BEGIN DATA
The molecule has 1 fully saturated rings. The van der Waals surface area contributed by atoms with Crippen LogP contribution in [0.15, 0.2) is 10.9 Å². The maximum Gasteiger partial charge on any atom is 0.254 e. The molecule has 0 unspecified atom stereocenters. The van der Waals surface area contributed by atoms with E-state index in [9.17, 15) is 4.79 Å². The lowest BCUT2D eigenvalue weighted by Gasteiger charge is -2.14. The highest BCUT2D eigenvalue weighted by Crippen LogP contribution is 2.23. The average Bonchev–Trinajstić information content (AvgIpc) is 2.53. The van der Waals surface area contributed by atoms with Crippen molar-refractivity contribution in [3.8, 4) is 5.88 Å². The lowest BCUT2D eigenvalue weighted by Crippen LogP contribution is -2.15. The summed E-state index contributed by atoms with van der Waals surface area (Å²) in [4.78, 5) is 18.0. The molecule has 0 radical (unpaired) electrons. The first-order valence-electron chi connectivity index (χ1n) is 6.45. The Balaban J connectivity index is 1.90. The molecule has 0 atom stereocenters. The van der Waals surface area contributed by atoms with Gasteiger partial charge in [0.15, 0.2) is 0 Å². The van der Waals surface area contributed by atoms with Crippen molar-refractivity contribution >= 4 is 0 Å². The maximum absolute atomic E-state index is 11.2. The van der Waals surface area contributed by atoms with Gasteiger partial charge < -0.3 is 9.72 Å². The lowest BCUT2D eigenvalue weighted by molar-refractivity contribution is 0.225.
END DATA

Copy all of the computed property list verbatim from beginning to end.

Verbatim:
The molecule has 1 fully saturated rings. The van der Waals surface area contributed by atoms with Crippen LogP contribution in [0.15, 0.2) is 10.9 Å². The maximum Gasteiger partial charge on any atom is 0.254 e. The molecule has 0 unspecified atom stereocenters. The van der Waals surface area contributed by atoms with E-state index in [9.17, 15) is 4.79 Å². The lowest BCUT2D eigenvalue weighted by Gasteiger charge is -2.14. The highest BCUT2D eigenvalue weighted by Crippen LogP contribution is 2.23. The average Bonchev–Trinajstić information content (AvgIpc) is 2.53. The van der Waals surface area contributed by atoms with Crippen molar-refractivity contribution in [3.8, 4) is 5.88 Å². The lowest BCUT2D eigenvalue weighted by Crippen LogP contribution is -2.15. The summed E-state index contributed by atoms with van der Waals surface area (Å²) in [4.78, 5) is 18.0. The molecule has 0 radical (unpaired) electrons. The first-order valence-electron chi connectivity index (χ1n) is 6.45. The Balaban J connectivity index is 1.90. The molecule has 0 atom stereocenters. The van der Waals surface area contributed by atoms with Gasteiger partial charge in [0.15, 0.2) is 0 Å². The van der Waals surface area contributed by atoms with Crippen molar-refractivity contribution >= 4 is 0 Å². The maximum absolute atomic E-state index is 11.2. The van der Waals surface area contributed by atoms with Gasteiger partial charge < -0.3 is 9.72 Å². The lowest BCUT2D eigenvalue weighted by molar-refractivity contribution is 0.225.